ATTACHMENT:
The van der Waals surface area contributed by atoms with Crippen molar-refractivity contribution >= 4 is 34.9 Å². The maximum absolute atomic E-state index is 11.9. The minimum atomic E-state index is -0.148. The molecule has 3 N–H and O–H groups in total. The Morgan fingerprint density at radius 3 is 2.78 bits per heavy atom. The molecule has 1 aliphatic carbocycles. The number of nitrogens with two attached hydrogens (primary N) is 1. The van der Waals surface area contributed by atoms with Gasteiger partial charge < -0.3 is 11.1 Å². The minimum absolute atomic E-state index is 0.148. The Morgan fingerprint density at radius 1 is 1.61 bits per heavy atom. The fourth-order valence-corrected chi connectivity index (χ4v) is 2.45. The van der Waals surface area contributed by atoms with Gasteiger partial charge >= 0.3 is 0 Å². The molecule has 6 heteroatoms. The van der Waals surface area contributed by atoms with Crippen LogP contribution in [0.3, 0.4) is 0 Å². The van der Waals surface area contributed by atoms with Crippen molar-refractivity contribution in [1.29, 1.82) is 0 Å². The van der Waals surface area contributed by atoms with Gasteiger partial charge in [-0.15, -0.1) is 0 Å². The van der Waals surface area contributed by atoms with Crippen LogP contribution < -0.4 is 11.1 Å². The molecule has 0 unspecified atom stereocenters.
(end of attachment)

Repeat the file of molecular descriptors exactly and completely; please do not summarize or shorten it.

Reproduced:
The van der Waals surface area contributed by atoms with Crippen molar-refractivity contribution >= 4 is 34.9 Å². The maximum absolute atomic E-state index is 11.9. The minimum atomic E-state index is -0.148. The molecule has 3 N–H and O–H groups in total. The Morgan fingerprint density at radius 3 is 2.78 bits per heavy atom. The molecule has 1 aliphatic carbocycles. The number of nitrogens with two attached hydrogens (primary N) is 1. The van der Waals surface area contributed by atoms with Gasteiger partial charge < -0.3 is 11.1 Å². The minimum absolute atomic E-state index is 0.148. The Morgan fingerprint density at radius 1 is 1.61 bits per heavy atom. The fourth-order valence-corrected chi connectivity index (χ4v) is 2.45. The van der Waals surface area contributed by atoms with Gasteiger partial charge >= 0.3 is 0 Å². The molecule has 6 heteroatoms. The van der Waals surface area contributed by atoms with Crippen LogP contribution in [0.3, 0.4) is 0 Å². The van der Waals surface area contributed by atoms with Crippen molar-refractivity contribution in [1.29, 1.82) is 0 Å². The van der Waals surface area contributed by atoms with Gasteiger partial charge in [-0.15, -0.1) is 0 Å². The van der Waals surface area contributed by atoms with Crippen LogP contribution < -0.4 is 11.1 Å². The molecule has 0 unspecified atom stereocenters.